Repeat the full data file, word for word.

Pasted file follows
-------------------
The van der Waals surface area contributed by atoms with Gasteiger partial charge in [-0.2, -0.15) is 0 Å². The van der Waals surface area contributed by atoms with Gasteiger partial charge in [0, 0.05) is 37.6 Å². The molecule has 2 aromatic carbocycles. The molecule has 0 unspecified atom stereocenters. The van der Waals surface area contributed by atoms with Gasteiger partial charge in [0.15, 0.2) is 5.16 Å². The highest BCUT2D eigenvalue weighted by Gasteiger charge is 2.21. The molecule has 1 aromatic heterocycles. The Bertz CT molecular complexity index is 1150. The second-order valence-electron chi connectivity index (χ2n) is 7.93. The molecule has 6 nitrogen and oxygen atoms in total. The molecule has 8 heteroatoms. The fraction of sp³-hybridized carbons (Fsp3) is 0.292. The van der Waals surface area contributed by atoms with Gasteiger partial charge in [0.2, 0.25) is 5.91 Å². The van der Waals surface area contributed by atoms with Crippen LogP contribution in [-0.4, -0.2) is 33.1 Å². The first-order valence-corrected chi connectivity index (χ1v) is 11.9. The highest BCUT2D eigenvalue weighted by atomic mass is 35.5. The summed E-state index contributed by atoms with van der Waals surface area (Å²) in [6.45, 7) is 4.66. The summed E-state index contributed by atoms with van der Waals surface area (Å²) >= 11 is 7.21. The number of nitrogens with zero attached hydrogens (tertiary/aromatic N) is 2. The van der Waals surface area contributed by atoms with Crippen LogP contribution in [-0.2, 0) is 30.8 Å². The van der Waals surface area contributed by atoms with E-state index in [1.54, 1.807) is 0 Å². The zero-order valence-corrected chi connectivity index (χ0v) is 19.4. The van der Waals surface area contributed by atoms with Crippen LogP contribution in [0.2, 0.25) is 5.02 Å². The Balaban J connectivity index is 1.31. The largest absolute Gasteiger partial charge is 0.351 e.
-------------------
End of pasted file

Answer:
The van der Waals surface area contributed by atoms with Gasteiger partial charge in [-0.2, -0.15) is 0 Å². The van der Waals surface area contributed by atoms with Gasteiger partial charge in [0, 0.05) is 37.6 Å². The molecule has 2 aromatic carbocycles. The molecule has 0 unspecified atom stereocenters. The van der Waals surface area contributed by atoms with Gasteiger partial charge in [0.15, 0.2) is 5.16 Å². The highest BCUT2D eigenvalue weighted by Gasteiger charge is 2.21. The molecule has 1 aromatic heterocycles. The Bertz CT molecular complexity index is 1150. The second-order valence-electron chi connectivity index (χ2n) is 7.93. The molecule has 6 nitrogen and oxygen atoms in total. The molecule has 8 heteroatoms. The fraction of sp³-hybridized carbons (Fsp3) is 0.292. The van der Waals surface area contributed by atoms with Gasteiger partial charge in [0.2, 0.25) is 5.91 Å². The van der Waals surface area contributed by atoms with Crippen LogP contribution in [-0.4, -0.2) is 33.1 Å². The first-order valence-corrected chi connectivity index (χ1v) is 11.9. The highest BCUT2D eigenvalue weighted by atomic mass is 35.5. The summed E-state index contributed by atoms with van der Waals surface area (Å²) in [6.45, 7) is 4.66. The summed E-state index contributed by atoms with van der Waals surface area (Å²) >= 11 is 7.21. The number of nitrogens with zero attached hydrogens (tertiary/aromatic N) is 2. The van der Waals surface area contributed by atoms with Crippen LogP contribution in [-0.2, 0) is 30.8 Å². The van der Waals surface area contributed by atoms with E-state index in [1.54, 1.807) is 0 Å². The zero-order valence-corrected chi connectivity index (χ0v) is 19.4. The van der Waals surface area contributed by atoms with Crippen LogP contribution in [0.2, 0.25) is 5.02 Å². The Balaban J connectivity index is 1.31. The largest absolute Gasteiger partial charge is 0.351 e.